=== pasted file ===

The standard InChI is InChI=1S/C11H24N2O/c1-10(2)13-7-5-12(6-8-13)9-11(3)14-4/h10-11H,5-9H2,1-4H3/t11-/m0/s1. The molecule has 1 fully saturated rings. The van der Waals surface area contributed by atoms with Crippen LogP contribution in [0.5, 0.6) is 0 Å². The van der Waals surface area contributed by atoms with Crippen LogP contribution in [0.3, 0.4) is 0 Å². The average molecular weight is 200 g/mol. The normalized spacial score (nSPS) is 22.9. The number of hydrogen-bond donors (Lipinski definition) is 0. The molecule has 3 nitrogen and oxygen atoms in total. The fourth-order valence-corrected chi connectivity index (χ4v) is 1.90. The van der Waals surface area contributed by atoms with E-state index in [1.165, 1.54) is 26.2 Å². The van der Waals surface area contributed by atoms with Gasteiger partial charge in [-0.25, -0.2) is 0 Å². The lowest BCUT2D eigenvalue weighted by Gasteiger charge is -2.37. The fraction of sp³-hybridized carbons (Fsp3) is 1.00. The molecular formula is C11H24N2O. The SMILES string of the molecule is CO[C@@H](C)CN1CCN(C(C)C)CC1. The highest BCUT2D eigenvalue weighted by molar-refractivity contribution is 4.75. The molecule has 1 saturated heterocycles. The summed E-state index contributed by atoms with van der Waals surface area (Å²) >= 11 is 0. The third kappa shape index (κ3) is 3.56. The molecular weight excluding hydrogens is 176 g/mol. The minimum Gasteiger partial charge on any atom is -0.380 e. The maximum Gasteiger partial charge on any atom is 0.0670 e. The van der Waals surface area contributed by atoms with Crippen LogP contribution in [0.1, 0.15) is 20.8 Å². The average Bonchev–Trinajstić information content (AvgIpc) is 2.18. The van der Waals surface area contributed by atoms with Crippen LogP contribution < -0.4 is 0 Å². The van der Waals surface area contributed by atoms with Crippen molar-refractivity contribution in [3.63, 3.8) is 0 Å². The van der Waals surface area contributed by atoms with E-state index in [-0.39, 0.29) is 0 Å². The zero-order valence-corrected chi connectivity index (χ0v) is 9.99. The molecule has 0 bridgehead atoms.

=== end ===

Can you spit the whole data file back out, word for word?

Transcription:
The standard InChI is InChI=1S/C11H24N2O/c1-10(2)13-7-5-12(6-8-13)9-11(3)14-4/h10-11H,5-9H2,1-4H3/t11-/m0/s1. The molecule has 1 fully saturated rings. The van der Waals surface area contributed by atoms with Crippen LogP contribution in [0.5, 0.6) is 0 Å². The van der Waals surface area contributed by atoms with Crippen LogP contribution in [0.3, 0.4) is 0 Å². The average molecular weight is 200 g/mol. The normalized spacial score (nSPS) is 22.9. The number of hydrogen-bond donors (Lipinski definition) is 0. The molecule has 3 nitrogen and oxygen atoms in total. The fourth-order valence-corrected chi connectivity index (χ4v) is 1.90. The van der Waals surface area contributed by atoms with E-state index in [1.165, 1.54) is 26.2 Å². The van der Waals surface area contributed by atoms with Gasteiger partial charge in [-0.25, -0.2) is 0 Å². The lowest BCUT2D eigenvalue weighted by Gasteiger charge is -2.37. The fraction of sp³-hybridized carbons (Fsp3) is 1.00. The molecular formula is C11H24N2O. The SMILES string of the molecule is CO[C@@H](C)CN1CCN(C(C)C)CC1. The highest BCUT2D eigenvalue weighted by molar-refractivity contribution is 4.75. The molecule has 1 saturated heterocycles. The summed E-state index contributed by atoms with van der Waals surface area (Å²) >= 11 is 0. The third kappa shape index (κ3) is 3.56. The molecular weight excluding hydrogens is 176 g/mol. The minimum Gasteiger partial charge on any atom is -0.380 e. The maximum Gasteiger partial charge on any atom is 0.0670 e. The van der Waals surface area contributed by atoms with Crippen LogP contribution in [0.1, 0.15) is 20.8 Å². The average Bonchev–Trinajstić information content (AvgIpc) is 2.18. The van der Waals surface area contributed by atoms with Crippen LogP contribution < -0.4 is 0 Å². The van der Waals surface area contributed by atoms with Crippen molar-refractivity contribution in [3.63, 3.8) is 0 Å². The van der Waals surface area contributed by atoms with E-state index in [-0.39, 0.29) is 0 Å². The zero-order valence-corrected chi connectivity index (χ0v) is 9.99. The molecule has 0 bridgehead atoms.